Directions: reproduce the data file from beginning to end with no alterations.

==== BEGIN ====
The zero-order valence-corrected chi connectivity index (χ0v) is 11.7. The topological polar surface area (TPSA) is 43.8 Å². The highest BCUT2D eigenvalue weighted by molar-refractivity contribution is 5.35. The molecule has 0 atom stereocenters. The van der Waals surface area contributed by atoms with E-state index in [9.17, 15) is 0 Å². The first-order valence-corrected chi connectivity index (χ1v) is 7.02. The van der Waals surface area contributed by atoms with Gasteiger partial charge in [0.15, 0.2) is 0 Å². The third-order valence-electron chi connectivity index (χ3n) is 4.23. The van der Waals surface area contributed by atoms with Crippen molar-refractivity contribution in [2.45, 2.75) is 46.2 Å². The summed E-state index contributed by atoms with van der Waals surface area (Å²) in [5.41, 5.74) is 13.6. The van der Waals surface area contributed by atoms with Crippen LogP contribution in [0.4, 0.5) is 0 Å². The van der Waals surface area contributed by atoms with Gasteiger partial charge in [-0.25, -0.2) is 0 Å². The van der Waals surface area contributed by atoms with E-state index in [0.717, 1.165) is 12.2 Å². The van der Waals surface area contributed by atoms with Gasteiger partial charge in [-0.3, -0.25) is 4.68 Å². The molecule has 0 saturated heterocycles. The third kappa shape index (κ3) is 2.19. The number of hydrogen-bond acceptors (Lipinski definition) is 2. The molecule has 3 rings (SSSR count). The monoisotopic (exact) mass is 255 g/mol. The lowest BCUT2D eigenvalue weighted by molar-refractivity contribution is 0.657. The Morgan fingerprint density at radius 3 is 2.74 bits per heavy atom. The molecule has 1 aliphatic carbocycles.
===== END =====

The zero-order valence-corrected chi connectivity index (χ0v) is 11.7. The topological polar surface area (TPSA) is 43.8 Å². The highest BCUT2D eigenvalue weighted by molar-refractivity contribution is 5.35. The molecule has 0 atom stereocenters. The van der Waals surface area contributed by atoms with E-state index in [9.17, 15) is 0 Å². The first-order valence-corrected chi connectivity index (χ1v) is 7.02. The van der Waals surface area contributed by atoms with Gasteiger partial charge in [0.15, 0.2) is 0 Å². The third-order valence-electron chi connectivity index (χ3n) is 4.23. The van der Waals surface area contributed by atoms with Crippen molar-refractivity contribution in [2.45, 2.75) is 46.2 Å². The summed E-state index contributed by atoms with van der Waals surface area (Å²) in [5.41, 5.74) is 13.6. The van der Waals surface area contributed by atoms with Crippen LogP contribution in [0.4, 0.5) is 0 Å². The van der Waals surface area contributed by atoms with Gasteiger partial charge in [-0.25, -0.2) is 0 Å². The van der Waals surface area contributed by atoms with E-state index in [0.717, 1.165) is 12.2 Å². The van der Waals surface area contributed by atoms with Gasteiger partial charge in [-0.3, -0.25) is 4.68 Å². The molecule has 0 saturated heterocycles. The third kappa shape index (κ3) is 2.19. The number of hydrogen-bond acceptors (Lipinski definition) is 2. The molecule has 3 rings (SSSR count). The monoisotopic (exact) mass is 255 g/mol. The lowest BCUT2D eigenvalue weighted by molar-refractivity contribution is 0.657. The Morgan fingerprint density at radius 3 is 2.74 bits per heavy atom. The molecule has 1 aliphatic carbocycles.